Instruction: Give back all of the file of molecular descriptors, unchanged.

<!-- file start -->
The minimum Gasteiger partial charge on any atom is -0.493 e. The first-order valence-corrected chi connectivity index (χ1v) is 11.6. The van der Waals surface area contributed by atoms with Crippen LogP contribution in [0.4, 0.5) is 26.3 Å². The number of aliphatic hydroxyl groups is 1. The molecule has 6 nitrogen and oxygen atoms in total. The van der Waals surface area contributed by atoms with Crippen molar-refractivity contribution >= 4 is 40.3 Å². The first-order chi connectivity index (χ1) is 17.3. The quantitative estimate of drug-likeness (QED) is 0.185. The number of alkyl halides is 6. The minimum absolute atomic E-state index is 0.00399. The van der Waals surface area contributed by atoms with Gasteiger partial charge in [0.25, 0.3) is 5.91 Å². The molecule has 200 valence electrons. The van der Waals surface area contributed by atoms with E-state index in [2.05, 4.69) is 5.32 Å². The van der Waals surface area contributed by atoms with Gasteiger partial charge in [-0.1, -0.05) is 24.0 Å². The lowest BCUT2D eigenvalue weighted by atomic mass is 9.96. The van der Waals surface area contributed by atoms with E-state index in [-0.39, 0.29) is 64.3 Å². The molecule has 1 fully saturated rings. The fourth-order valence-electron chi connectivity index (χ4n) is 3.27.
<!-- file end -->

The minimum Gasteiger partial charge on any atom is -0.493 e. The first-order valence-corrected chi connectivity index (χ1v) is 11.6. The van der Waals surface area contributed by atoms with Crippen LogP contribution in [0.4, 0.5) is 26.3 Å². The number of aliphatic hydroxyl groups is 1. The molecule has 6 nitrogen and oxygen atoms in total. The van der Waals surface area contributed by atoms with Crippen molar-refractivity contribution >= 4 is 40.3 Å². The first-order chi connectivity index (χ1) is 17.3. The quantitative estimate of drug-likeness (QED) is 0.185. The number of alkyl halides is 6. The minimum absolute atomic E-state index is 0.00399. The van der Waals surface area contributed by atoms with Gasteiger partial charge in [0.25, 0.3) is 5.91 Å². The molecule has 200 valence electrons. The van der Waals surface area contributed by atoms with E-state index in [2.05, 4.69) is 5.32 Å². The van der Waals surface area contributed by atoms with Gasteiger partial charge in [-0.1, -0.05) is 24.0 Å². The lowest BCUT2D eigenvalue weighted by atomic mass is 9.96. The van der Waals surface area contributed by atoms with E-state index in [-0.39, 0.29) is 64.3 Å². The molecule has 1 fully saturated rings. The fourth-order valence-electron chi connectivity index (χ4n) is 3.27.